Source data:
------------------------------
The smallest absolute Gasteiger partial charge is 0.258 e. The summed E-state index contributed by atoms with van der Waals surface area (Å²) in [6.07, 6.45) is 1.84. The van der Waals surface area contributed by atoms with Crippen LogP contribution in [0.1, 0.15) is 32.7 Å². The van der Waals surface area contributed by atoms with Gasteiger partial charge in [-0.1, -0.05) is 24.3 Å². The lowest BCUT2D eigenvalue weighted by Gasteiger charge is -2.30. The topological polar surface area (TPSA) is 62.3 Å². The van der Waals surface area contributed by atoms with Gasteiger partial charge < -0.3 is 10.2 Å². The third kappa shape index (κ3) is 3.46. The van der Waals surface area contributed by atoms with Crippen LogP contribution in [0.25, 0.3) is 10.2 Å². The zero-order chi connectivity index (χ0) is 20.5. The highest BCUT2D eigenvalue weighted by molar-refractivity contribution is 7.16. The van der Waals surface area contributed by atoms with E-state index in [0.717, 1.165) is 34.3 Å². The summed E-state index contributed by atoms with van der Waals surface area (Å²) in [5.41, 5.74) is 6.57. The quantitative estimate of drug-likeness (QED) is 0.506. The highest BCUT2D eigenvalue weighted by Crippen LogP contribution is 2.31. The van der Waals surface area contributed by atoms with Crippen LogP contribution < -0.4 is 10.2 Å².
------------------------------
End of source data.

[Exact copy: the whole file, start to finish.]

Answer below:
The smallest absolute Gasteiger partial charge is 0.258 e. The summed E-state index contributed by atoms with van der Waals surface area (Å²) in [6.07, 6.45) is 1.84. The van der Waals surface area contributed by atoms with Crippen LogP contribution in [0.1, 0.15) is 32.7 Å². The van der Waals surface area contributed by atoms with Gasteiger partial charge in [-0.1, -0.05) is 24.3 Å². The lowest BCUT2D eigenvalue weighted by Gasteiger charge is -2.30. The topological polar surface area (TPSA) is 62.3 Å². The van der Waals surface area contributed by atoms with Gasteiger partial charge < -0.3 is 10.2 Å². The third kappa shape index (κ3) is 3.46. The van der Waals surface area contributed by atoms with Crippen LogP contribution in [0.25, 0.3) is 10.2 Å². The zero-order chi connectivity index (χ0) is 20.5. The highest BCUT2D eigenvalue weighted by molar-refractivity contribution is 7.16. The van der Waals surface area contributed by atoms with E-state index in [0.717, 1.165) is 34.3 Å². The summed E-state index contributed by atoms with van der Waals surface area (Å²) in [5.41, 5.74) is 6.57. The quantitative estimate of drug-likeness (QED) is 0.506. The highest BCUT2D eigenvalue weighted by Crippen LogP contribution is 2.31. The van der Waals surface area contributed by atoms with Crippen LogP contribution < -0.4 is 10.2 Å².